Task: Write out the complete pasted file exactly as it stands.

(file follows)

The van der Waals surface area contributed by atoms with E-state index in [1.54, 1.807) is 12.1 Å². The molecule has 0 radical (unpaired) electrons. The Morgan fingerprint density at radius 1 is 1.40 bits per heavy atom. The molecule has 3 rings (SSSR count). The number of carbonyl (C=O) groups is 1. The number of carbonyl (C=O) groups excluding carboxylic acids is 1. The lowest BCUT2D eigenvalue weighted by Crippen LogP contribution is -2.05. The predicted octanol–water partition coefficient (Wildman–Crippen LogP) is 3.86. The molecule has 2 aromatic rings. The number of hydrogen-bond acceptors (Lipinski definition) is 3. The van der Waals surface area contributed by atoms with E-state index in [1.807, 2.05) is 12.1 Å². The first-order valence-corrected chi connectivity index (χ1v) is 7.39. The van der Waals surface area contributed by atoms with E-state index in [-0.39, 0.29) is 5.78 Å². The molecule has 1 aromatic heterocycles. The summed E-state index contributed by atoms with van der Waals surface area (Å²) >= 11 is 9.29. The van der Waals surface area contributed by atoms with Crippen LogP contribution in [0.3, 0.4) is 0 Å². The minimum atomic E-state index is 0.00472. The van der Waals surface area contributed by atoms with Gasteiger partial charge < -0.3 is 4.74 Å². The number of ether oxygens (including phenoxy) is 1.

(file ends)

The van der Waals surface area contributed by atoms with E-state index in [1.54, 1.807) is 12.1 Å². The molecule has 0 radical (unpaired) electrons. The Morgan fingerprint density at radius 1 is 1.40 bits per heavy atom. The molecule has 3 rings (SSSR count). The number of carbonyl (C=O) groups is 1. The number of carbonyl (C=O) groups excluding carboxylic acids is 1. The lowest BCUT2D eigenvalue weighted by Crippen LogP contribution is -2.05. The predicted octanol–water partition coefficient (Wildman–Crippen LogP) is 3.86. The molecule has 2 aromatic rings. The number of hydrogen-bond acceptors (Lipinski definition) is 3. The van der Waals surface area contributed by atoms with E-state index in [1.807, 2.05) is 12.1 Å². The first-order valence-corrected chi connectivity index (χ1v) is 7.39. The van der Waals surface area contributed by atoms with E-state index in [-0.39, 0.29) is 5.78 Å². The molecule has 1 aromatic heterocycles. The summed E-state index contributed by atoms with van der Waals surface area (Å²) >= 11 is 9.29. The van der Waals surface area contributed by atoms with Crippen LogP contribution in [0.3, 0.4) is 0 Å². The minimum atomic E-state index is 0.00472. The van der Waals surface area contributed by atoms with Gasteiger partial charge < -0.3 is 4.74 Å². The number of ether oxygens (including phenoxy) is 1.